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Great Sculptures of Europe

Many VBT vacations to Europe include stops in cities with world famous museums – either on the trip or on our optional pre- or post-trip extensions. We wanted to provide a list for you of some of the great sculptures that you could see along your journeys. Some are masterpieces that cannot be missed and some are lesser known pieces found in places other than artistic meccas like Paris or Rome.

“Apollo and Daphne” by Gian Lorenzo Bernini (Galleria Borghese, Rome)
ApolloAndDaphneThis life-sized Baroque marble sculpture, commissioned by Cardinal Scipione, was created between 1622–1625. The sculpture portrays the story of Daphne and Phoebus in Ovid’s Metamorphoses. Although the sculpture may be viewed from every angle, Bernini intended it to be viewed from its side, to let the viewer see the reactions of Apollo and Daphne simultaneously.

 “David” by Michelangelo (Galleria dell’Accademia, Florence)
DavidThis masterpiece of Renaissance sculpture – and possibly the most famous statue in the word – was created between 1501 and 1504 by the Italian artist Michelangelo. The statue represents the Biblical hero David glaring off in the distance with a sling around his shoulder, perhaps a sign that he is intensely waiting for battle. This is in contrast to many depictions of David after he slayed Goliath.

“The Kiss” by Rodin (Museè Rodin, Paris)
The KissThis marble work was inspired by the passionate love affair between Paolo Malatesta and Francesca da Rimini made famous in Dante’s Divine Comedy. The sculpture depicts the 13th-century Italian noblewoman falling in love with her husband’s younger brother, Paolo. The lovers’ lips are not actually locked in the piece, suggesting that they were interrupted – and furthermore, killed – by Francesca’s husband Giovanni, without their lips ever having touched.

“Pluto and Proserpina by Gian Lorenzo Bernini (Galleria Borghese, Rome)
Pluto and Proserpina
This large marble piece was completed the year Bernini began Apollo and Daphne and depicts Pluto, the commanding god of the underworld, abducting Proserpina, the daughter of Ceres – the Goddess of the Earth. Bernini develops a twisting pose by pushing Proserpina’s hand into Pluto’s face and you can see her hand crease his skin as his fingers simultaneously sink into her flesh.

“Venus de Milo” by Alexandros of Antioch (Louvre, Paris)
Venus De Milo
The “Aphrodite of Milos” better known as the “Venus de Milo”, is an ancient Greek marble statue created sometime between 130 and 100 BC. The statue represents Aphrodite (Venus in Roman), the Greek goddess of love and beauty. The famously absent arms are believed to have shown the right arm lowered across her torso as to hold up the sliding drapery while the left remained outstretched, holding an apple.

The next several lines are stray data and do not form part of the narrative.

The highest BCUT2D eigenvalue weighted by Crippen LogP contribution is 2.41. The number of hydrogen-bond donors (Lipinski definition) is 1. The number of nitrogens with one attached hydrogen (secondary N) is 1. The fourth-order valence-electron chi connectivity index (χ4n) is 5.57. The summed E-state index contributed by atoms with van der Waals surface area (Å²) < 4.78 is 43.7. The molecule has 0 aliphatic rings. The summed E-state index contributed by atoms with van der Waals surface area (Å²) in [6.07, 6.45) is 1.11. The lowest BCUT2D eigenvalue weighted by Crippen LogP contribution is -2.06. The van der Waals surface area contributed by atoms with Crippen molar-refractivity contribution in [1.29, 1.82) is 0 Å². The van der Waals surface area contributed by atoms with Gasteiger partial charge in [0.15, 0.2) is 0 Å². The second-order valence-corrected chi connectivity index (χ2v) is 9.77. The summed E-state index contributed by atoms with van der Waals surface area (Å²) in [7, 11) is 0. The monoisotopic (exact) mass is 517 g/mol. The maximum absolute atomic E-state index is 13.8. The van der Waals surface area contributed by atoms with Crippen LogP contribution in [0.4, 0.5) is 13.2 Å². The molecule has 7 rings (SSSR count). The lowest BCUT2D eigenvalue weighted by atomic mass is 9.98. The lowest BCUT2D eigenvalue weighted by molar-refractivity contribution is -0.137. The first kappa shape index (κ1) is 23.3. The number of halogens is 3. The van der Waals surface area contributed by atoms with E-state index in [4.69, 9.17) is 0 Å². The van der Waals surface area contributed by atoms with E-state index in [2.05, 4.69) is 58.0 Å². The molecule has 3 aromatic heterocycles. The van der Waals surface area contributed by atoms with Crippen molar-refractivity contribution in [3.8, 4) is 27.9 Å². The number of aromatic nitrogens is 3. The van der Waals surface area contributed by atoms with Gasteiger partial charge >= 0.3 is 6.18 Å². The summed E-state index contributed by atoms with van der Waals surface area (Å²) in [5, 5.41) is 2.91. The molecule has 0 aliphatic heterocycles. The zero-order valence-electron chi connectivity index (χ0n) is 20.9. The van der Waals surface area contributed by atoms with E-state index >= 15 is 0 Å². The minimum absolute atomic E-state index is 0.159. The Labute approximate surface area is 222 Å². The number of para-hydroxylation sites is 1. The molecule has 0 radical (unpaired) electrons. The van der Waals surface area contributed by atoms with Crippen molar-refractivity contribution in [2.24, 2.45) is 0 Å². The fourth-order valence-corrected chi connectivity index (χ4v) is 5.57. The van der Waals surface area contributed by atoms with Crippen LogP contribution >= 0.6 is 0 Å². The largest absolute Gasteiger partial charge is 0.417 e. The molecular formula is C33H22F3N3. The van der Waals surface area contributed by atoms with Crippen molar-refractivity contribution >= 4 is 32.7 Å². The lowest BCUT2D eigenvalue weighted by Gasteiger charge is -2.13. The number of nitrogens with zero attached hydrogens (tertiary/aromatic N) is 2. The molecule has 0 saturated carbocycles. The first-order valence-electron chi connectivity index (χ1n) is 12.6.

“Fontaine des Quatre-Saisons” by Edme Bouchardon (Rue de Grenelle, Paris)
The Fountain of the four seasonsTranslated as “The Fountain of the four seasons”, this monumental 18th-century public fountain is still located in the streets of Paris. The fountain is huge and richly decorated and although its grandiosity irritated Voltaire and other figures of the French Enlightenment, the fountain is the best surviving example of public architecture during the reign of Louis XV.

“Bronze David” by Donatello (Museo Nazionale del Bargello, Florence)
Bronze DavidThis statue of David, which pre-dates Michelangelo’s by over 60 years, is known  for being the first unsupported standing work of bronze cast during the Renaissance, and the first freestanding nude male sculpture made since antiquity. It depicts David, posed with his foot on Goliath’s severed head just after defeating the giant.

“The Veiled Christ” by Giuseppe Sanmartino (Museo Cappella Sansevero in Naples)
veiled-christ-Lenghtwise
Sanmartino’s Veiled Christ is one of the greatest sculptures of all time. Since the eighteenth century, travelers of all levels of distinction have come to contemplate this artistic miracle and the oft praised finesse of its veil. Legend has it that famed Venetian sculptor, Antonio Canova, once said he would have given ten years of his life to have been the sculptor.